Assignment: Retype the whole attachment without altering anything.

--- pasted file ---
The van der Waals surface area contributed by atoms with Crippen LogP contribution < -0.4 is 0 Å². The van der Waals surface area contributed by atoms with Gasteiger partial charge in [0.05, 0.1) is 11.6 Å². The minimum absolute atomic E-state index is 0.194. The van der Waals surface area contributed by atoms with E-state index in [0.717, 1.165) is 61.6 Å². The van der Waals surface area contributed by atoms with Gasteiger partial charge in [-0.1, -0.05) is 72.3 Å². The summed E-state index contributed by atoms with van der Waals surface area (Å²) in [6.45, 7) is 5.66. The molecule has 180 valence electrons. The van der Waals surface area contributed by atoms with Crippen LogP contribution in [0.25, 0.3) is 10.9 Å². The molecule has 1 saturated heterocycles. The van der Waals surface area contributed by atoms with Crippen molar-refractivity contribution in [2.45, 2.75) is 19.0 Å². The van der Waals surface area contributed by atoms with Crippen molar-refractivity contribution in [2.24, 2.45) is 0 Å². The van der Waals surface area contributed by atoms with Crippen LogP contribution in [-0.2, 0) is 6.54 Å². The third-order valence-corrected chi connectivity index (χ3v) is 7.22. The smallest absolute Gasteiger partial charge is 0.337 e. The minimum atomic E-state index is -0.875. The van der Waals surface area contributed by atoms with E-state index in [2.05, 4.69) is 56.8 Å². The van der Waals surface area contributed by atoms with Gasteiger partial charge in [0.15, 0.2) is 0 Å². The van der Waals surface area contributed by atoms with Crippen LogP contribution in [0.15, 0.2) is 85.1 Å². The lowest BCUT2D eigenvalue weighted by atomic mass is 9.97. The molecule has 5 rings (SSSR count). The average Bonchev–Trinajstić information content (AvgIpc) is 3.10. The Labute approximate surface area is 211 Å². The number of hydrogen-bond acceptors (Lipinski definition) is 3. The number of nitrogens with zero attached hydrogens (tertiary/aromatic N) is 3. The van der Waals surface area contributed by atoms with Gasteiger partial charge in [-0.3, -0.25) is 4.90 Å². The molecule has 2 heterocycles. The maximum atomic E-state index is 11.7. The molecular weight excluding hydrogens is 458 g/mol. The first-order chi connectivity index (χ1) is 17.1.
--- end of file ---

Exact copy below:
The van der Waals surface area contributed by atoms with Crippen LogP contribution < -0.4 is 0 Å². The van der Waals surface area contributed by atoms with Gasteiger partial charge in [0.05, 0.1) is 11.6 Å². The minimum absolute atomic E-state index is 0.194. The van der Waals surface area contributed by atoms with E-state index in [0.717, 1.165) is 61.6 Å². The van der Waals surface area contributed by atoms with Gasteiger partial charge in [-0.1, -0.05) is 72.3 Å². The summed E-state index contributed by atoms with van der Waals surface area (Å²) in [6.45, 7) is 5.66. The molecule has 180 valence electrons. The van der Waals surface area contributed by atoms with Crippen LogP contribution in [0.25, 0.3) is 10.9 Å². The molecule has 1 saturated heterocycles. The van der Waals surface area contributed by atoms with Crippen molar-refractivity contribution in [2.45, 2.75) is 19.0 Å². The van der Waals surface area contributed by atoms with Crippen molar-refractivity contribution in [2.24, 2.45) is 0 Å². The van der Waals surface area contributed by atoms with Crippen LogP contribution in [-0.2, 0) is 6.54 Å². The third-order valence-corrected chi connectivity index (χ3v) is 7.22. The smallest absolute Gasteiger partial charge is 0.337 e. The minimum atomic E-state index is -0.875. The van der Waals surface area contributed by atoms with E-state index in [2.05, 4.69) is 56.8 Å². The van der Waals surface area contributed by atoms with Gasteiger partial charge in [0.15, 0.2) is 0 Å². The van der Waals surface area contributed by atoms with Crippen LogP contribution in [0.15, 0.2) is 85.1 Å². The lowest BCUT2D eigenvalue weighted by atomic mass is 9.97. The molecule has 5 rings (SSSR count). The average Bonchev–Trinajstić information content (AvgIpc) is 3.10. The Labute approximate surface area is 211 Å². The number of hydrogen-bond acceptors (Lipinski definition) is 3. The number of nitrogens with zero attached hydrogens (tertiary/aromatic N) is 3. The van der Waals surface area contributed by atoms with Gasteiger partial charge in [-0.3, -0.25) is 4.90 Å². The molecule has 2 heterocycles. The maximum atomic E-state index is 11.7. The molecular weight excluding hydrogens is 458 g/mol. The first-order chi connectivity index (χ1) is 17.1.